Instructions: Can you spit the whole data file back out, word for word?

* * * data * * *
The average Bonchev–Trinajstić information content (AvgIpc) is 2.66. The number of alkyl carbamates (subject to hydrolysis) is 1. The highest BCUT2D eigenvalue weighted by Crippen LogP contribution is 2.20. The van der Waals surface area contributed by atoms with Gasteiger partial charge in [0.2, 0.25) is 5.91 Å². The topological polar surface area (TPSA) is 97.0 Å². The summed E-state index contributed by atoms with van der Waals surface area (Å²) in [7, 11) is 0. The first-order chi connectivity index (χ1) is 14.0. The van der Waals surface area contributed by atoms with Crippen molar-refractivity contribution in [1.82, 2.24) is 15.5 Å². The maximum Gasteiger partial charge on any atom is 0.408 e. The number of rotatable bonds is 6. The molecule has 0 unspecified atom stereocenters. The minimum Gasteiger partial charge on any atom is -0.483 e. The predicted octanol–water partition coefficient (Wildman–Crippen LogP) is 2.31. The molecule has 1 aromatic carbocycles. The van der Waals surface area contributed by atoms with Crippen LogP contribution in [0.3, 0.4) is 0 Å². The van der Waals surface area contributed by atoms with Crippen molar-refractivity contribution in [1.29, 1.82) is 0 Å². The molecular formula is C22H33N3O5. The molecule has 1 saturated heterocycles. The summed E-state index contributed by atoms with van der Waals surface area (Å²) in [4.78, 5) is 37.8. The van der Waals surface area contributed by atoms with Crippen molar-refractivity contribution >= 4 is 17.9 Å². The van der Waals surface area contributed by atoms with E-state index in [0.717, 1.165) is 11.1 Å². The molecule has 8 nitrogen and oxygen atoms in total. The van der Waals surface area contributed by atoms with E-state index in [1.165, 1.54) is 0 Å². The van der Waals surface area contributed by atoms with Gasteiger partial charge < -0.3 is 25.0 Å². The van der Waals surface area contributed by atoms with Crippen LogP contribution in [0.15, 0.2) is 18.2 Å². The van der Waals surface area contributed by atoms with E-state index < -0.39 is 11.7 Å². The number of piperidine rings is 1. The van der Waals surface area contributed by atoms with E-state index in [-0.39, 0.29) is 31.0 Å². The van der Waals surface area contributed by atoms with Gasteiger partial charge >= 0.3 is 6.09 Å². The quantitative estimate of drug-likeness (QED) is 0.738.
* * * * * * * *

The average Bonchev–Trinajstić information content (AvgIpc) is 2.66. The number of alkyl carbamates (subject to hydrolysis) is 1. The highest BCUT2D eigenvalue weighted by Crippen LogP contribution is 2.20. The van der Waals surface area contributed by atoms with Gasteiger partial charge in [0.2, 0.25) is 5.91 Å². The topological polar surface area (TPSA) is 97.0 Å². The summed E-state index contributed by atoms with van der Waals surface area (Å²) in [7, 11) is 0. The first-order chi connectivity index (χ1) is 14.0. The van der Waals surface area contributed by atoms with Crippen molar-refractivity contribution in [1.82, 2.24) is 15.5 Å². The maximum Gasteiger partial charge on any atom is 0.408 e. The number of rotatable bonds is 6. The molecule has 0 unspecified atom stereocenters. The minimum Gasteiger partial charge on any atom is -0.483 e. The predicted octanol–water partition coefficient (Wildman–Crippen LogP) is 2.31. The molecule has 1 aromatic carbocycles. The van der Waals surface area contributed by atoms with Crippen LogP contribution in [0.3, 0.4) is 0 Å². The van der Waals surface area contributed by atoms with Crippen molar-refractivity contribution in [1.29, 1.82) is 0 Å². The molecular formula is C22H33N3O5. The molecule has 1 saturated heterocycles. The summed E-state index contributed by atoms with van der Waals surface area (Å²) in [4.78, 5) is 37.8. The van der Waals surface area contributed by atoms with Crippen molar-refractivity contribution >= 4 is 17.9 Å². The van der Waals surface area contributed by atoms with E-state index in [0.717, 1.165) is 11.1 Å². The molecule has 8 nitrogen and oxygen atoms in total. The van der Waals surface area contributed by atoms with E-state index in [1.165, 1.54) is 0 Å². The van der Waals surface area contributed by atoms with Gasteiger partial charge < -0.3 is 25.0 Å². The van der Waals surface area contributed by atoms with Crippen LogP contribution in [0.15, 0.2) is 18.2 Å². The van der Waals surface area contributed by atoms with E-state index < -0.39 is 11.7 Å². The number of piperidine rings is 1. The van der Waals surface area contributed by atoms with E-state index in [-0.39, 0.29) is 31.0 Å². The van der Waals surface area contributed by atoms with Gasteiger partial charge >= 0.3 is 6.09 Å². The quantitative estimate of drug-likeness (QED) is 0.738.